WADA must reclassify cocaine so that it is no longer a "non-specified substance"

Новини за 14.11.2019

In the authors’ opinion, given the Guerrero Panel’s open questioning of the classification of cocaine as a non-specified substance, the WADA Prohibited List Expert Group should take a hard look at the current classification of cocaine and ask itself why cocaine continues to be classified as a drug that carries with it an inequitably harsh sanction.

Apart from a variety of other amendments, the 2021 WADC should, in the authors’ opinion, be revised to include a "substance of abuse" category that includes cocaine. At the least, this "substance of abuse" category should create a new sanctioning regime establishing a range of sanctions, starting from a warning, up to a short and equitable suspension, for the ingestion of cocaine depending on the circumstances of each particular case. As far as it concerns professional football, the foregoing would also be in line with the agreed principle of "individual case management" as agreed between FIFA and FIFPro in 2017.

However, ideally, the authors believe WADA should create a "substance of abuse" category that follows the lead of the NHL/NHLPA collectively bargained substance abuse program where an athlete who tests positive for a substance of abuse would not even commit an anti-doping rule violation, but rather be sent to a rehabilitation program for substance abuse and behavioral health to deter future abuse. Such a program would initially not lead to any suspension or income-loss provided that the player would follow the rehabilitation program. The creation of a bold WADA "substance of abuse" program would be in keeping with its new emphasis on health as a rationale for the WADC.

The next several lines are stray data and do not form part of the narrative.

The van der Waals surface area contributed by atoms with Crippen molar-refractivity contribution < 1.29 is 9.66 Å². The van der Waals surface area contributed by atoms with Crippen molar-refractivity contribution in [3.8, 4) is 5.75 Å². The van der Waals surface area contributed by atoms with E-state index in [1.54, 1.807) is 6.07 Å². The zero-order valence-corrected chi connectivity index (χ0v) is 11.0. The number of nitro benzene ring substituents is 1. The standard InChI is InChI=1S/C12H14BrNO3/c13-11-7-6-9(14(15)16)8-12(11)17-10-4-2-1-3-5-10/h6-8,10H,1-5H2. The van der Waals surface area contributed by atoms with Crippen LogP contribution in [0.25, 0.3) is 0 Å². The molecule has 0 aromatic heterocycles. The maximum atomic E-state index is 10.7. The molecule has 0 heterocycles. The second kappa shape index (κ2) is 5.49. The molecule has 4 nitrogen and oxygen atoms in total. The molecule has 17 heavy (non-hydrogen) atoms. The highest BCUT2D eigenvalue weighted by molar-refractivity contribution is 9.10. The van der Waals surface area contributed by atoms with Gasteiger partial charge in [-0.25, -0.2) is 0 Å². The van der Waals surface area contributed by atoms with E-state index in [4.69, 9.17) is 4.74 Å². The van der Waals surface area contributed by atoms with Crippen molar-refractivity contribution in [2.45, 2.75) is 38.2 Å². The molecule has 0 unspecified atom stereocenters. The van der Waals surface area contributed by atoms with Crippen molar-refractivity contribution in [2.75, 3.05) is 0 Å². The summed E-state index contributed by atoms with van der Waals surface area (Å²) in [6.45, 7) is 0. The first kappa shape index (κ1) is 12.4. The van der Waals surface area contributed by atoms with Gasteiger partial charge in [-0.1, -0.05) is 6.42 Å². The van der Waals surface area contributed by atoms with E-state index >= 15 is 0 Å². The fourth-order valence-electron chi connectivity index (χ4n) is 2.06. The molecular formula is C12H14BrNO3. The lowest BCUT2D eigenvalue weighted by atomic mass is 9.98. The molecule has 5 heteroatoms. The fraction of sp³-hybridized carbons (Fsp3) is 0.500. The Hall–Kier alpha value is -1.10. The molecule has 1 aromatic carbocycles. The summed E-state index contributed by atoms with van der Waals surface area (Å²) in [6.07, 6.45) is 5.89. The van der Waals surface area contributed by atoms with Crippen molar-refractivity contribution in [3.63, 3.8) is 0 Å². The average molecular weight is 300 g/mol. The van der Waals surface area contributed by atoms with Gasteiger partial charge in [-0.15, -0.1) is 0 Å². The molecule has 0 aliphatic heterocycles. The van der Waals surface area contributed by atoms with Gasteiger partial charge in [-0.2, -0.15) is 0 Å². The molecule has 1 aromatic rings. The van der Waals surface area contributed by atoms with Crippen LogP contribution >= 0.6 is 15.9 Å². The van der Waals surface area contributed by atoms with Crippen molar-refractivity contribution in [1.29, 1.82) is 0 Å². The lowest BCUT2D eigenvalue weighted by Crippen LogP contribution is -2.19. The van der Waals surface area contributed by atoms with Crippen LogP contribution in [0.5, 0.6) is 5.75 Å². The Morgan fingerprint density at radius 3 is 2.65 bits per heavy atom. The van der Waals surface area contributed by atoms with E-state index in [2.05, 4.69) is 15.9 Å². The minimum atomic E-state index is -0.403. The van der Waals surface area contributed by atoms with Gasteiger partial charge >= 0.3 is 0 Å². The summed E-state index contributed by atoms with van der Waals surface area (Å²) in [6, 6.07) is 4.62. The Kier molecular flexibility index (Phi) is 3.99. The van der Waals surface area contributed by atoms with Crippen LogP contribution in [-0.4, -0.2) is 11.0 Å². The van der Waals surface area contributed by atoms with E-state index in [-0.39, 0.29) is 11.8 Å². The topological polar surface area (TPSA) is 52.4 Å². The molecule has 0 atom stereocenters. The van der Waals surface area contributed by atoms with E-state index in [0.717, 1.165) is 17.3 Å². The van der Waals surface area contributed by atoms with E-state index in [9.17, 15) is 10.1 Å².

The WADA committee charged with drafting the final version of the 2021 Code has proposed a "substance of abuse" category that seemingly seeks to address the "cocaine issue". While it would ultimately be up to the WADA Prohibited List Expert Group to decide that cocaine is a "substance of abuse", the current sanctioning regime for cocaine is recognized as a problem, which is at least a start, as is the proposal that there be a three month period of ineligibility for substances of abuse that could be reduced even further for athletes who complete a rehabilitation program. However, WADA’s proposed method to deal with the "cocaine issue" is still based on the premise that "cocaine can clearly have a performance enhancing effect when used in competition". 27 As previously mentioned, the idea that cocaine enhances performance is far from settled scientifically. Moreover, as currently proposed, the burden would be on the athlete to prove that the use of a substance of abuse was unrelated to sport performance and therefore "did not enhance" that athlete’s performance. Unless the athlete can prove this, the normal sanctioning regime that Mr. Guerrero was subject to would still apply. And just because a substance of abuse category is proposed in the drafting process does not mean it will end up in the final version of the 2021 Code. As the Fernández CAS Panel noted, prior attempts to create a substances of abuse category have failed.

In the authors’ view, even if this proposal is adopted as part of the 2021 Code, unless WADA does something to address cocaine’s classification as a "non-specified substance" more inequitable sanctions like the 14-month sanction imposed on Mr. Guerrero will undoubtedly lie ahead in the future. It is high time for the "lex lata" to match the "lex ferenda" on this issue.

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